In general, researchers estimate that human activity, such as deforestation, drives species to extinction about 100 times faster than natural evolutionary processes. However, very few studies have successfully documented such rapid evolutionary changes in ecosystems that have been modified by human activity.
Galetti and the other researchers found that palms produced significantly smaller seeds in patches of forest that had been fragmented by coffee and sugar cane plantations and were no longer capable of supporting large-gaped birds, or those whose beaks are more than 12 millimeters wide, such as toucans and large cotingas. In undisturbed patches of forest, on the other hand, large-gaped birds still make their homes and palms continue to produce large seeds, successfully dispersed by the birds, they say.
“Small seeds are more vulnerable to desiccation and cannot withstand projected climate change,” explained Galetti. But, small-gaped birds, such as thrushes, that populate the fragmented patches of forest are unable to swallow and disperse large seeds. As a result of this impaired dispersal, palm regeneration became less successful in the area, with less-vigorous seedlings germinating from smaller seeds.
The researchers considered the influence of a wide range of environmental factors, such as climate, soil fertility and forest cover, but none could account for the change in palm seed size over the years in the fragmented forests. They performed genetic analyses to determine that the shrinkage of seeds among forest palms in the region could have taken place within 100 years of an initial disturbance.
This timescale suggests that the conversion of tropical forests for agriculture, which began back in the 1800’s and displaced many large bird populations in the region, triggered a rapid evolution of forest palms that resulted in smaller, less successful seeds.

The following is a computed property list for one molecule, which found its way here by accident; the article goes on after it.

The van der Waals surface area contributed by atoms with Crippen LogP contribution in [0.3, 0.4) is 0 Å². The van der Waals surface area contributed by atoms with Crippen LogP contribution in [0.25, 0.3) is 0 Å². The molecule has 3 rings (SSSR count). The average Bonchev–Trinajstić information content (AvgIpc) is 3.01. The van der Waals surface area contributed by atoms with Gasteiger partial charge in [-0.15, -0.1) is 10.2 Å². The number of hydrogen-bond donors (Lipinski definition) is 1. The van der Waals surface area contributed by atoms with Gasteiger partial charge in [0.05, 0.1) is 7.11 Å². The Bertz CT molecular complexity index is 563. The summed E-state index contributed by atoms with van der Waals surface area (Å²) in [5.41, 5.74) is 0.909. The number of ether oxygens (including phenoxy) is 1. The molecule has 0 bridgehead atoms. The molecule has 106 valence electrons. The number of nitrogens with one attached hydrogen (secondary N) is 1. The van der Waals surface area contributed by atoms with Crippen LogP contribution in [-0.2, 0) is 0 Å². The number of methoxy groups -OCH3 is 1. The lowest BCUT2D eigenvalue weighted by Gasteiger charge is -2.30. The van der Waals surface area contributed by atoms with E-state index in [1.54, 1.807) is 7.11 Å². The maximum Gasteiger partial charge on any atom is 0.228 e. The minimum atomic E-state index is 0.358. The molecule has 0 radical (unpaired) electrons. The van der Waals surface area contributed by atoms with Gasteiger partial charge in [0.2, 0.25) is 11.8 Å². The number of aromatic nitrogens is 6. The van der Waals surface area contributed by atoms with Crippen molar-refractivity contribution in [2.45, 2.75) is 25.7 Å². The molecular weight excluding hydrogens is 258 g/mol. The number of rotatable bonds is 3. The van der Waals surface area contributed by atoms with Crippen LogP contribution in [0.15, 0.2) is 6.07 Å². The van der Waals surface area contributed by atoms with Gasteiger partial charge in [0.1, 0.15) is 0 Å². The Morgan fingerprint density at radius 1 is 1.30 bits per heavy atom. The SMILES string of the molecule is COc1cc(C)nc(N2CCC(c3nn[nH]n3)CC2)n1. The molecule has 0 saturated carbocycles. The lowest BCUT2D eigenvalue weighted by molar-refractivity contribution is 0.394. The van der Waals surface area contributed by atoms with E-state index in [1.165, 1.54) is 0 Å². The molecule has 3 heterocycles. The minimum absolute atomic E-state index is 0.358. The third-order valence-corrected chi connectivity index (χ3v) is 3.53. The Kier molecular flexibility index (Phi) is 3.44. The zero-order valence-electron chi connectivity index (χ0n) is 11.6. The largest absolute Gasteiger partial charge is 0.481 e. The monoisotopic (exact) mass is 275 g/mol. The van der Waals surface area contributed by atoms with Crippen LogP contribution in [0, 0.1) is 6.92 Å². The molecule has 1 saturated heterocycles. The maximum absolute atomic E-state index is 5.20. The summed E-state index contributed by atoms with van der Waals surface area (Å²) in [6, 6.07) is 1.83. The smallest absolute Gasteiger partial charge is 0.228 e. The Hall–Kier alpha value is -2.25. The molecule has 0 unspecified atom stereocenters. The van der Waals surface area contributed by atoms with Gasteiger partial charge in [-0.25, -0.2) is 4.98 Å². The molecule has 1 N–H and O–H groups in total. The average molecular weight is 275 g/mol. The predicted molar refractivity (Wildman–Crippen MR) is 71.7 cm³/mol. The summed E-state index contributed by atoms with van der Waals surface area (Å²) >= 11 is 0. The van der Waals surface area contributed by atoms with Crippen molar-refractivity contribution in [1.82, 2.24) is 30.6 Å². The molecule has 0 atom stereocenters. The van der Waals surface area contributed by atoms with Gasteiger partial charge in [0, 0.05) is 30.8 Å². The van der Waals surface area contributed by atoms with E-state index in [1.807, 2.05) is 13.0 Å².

Long periods of drought and increasingly warmer climate (as predicted by climate model projections for South America) could be particularly harmful to tropical tree populations that depend on animals to disperse their seeds. About 80 percent of the entire Atlantic rainforest biome remains in small fragments, according to the researchers, and the successful restoration of these habitats critically depends on the preservation of mutualistic interactions between animals and plants.
“Habitat loss and species extinction is causing drastic changes in the composition and structure of ecosystems, because critical ecological interactions are being lost,” said Galetti. “This involves the loss of key ecosystem functions that can determine evolutionary changes much faster than we anticipated. Our work highlights the importance of identifying these key functions to quickly diagnose the functional collapse of ecosystems.”
The report by Galetti et al. was supported by the Fundação de Amparo do Estado de São Paulo, Conselho Nacional de Desenvolvimento Científico and Programa Iberoamericano de Ciencia y Tecnología para el Desarollo.Read more